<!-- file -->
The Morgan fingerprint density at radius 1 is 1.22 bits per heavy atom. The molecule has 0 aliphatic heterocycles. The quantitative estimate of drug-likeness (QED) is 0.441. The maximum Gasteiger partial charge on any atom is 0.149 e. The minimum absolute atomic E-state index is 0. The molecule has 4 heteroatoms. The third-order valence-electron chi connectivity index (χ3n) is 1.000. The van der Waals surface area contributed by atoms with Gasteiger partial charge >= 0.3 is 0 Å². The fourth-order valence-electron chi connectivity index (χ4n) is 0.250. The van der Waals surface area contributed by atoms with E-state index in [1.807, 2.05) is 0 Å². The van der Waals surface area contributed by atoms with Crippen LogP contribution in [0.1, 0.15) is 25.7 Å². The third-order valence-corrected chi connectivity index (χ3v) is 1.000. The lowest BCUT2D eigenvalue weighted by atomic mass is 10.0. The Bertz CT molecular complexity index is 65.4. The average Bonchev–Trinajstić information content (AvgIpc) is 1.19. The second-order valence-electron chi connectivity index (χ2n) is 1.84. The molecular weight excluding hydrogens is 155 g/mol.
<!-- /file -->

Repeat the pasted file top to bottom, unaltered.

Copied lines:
The Morgan fingerprint density at radius 1 is 1.22 bits per heavy atom. The molecule has 0 aliphatic heterocycles. The quantitative estimate of drug-likeness (QED) is 0.441. The maximum Gasteiger partial charge on any atom is 0.149 e. The minimum absolute atomic E-state index is 0. The molecule has 4 heteroatoms. The third-order valence-electron chi connectivity index (χ3n) is 1.000. The van der Waals surface area contributed by atoms with Gasteiger partial charge >= 0.3 is 0 Å². The fourth-order valence-electron chi connectivity index (χ4n) is 0.250. The van der Waals surface area contributed by atoms with E-state index in [1.807, 2.05) is 0 Å². The van der Waals surface area contributed by atoms with Crippen LogP contribution in [0.1, 0.15) is 25.7 Å². The third-order valence-corrected chi connectivity index (χ3v) is 1.000. The lowest BCUT2D eigenvalue weighted by atomic mass is 10.0. The Bertz CT molecular complexity index is 65.4. The average Bonchev–Trinajstić information content (AvgIpc) is 1.19. The second-order valence-electron chi connectivity index (χ2n) is 1.84. The molecular weight excluding hydrogens is 155 g/mol.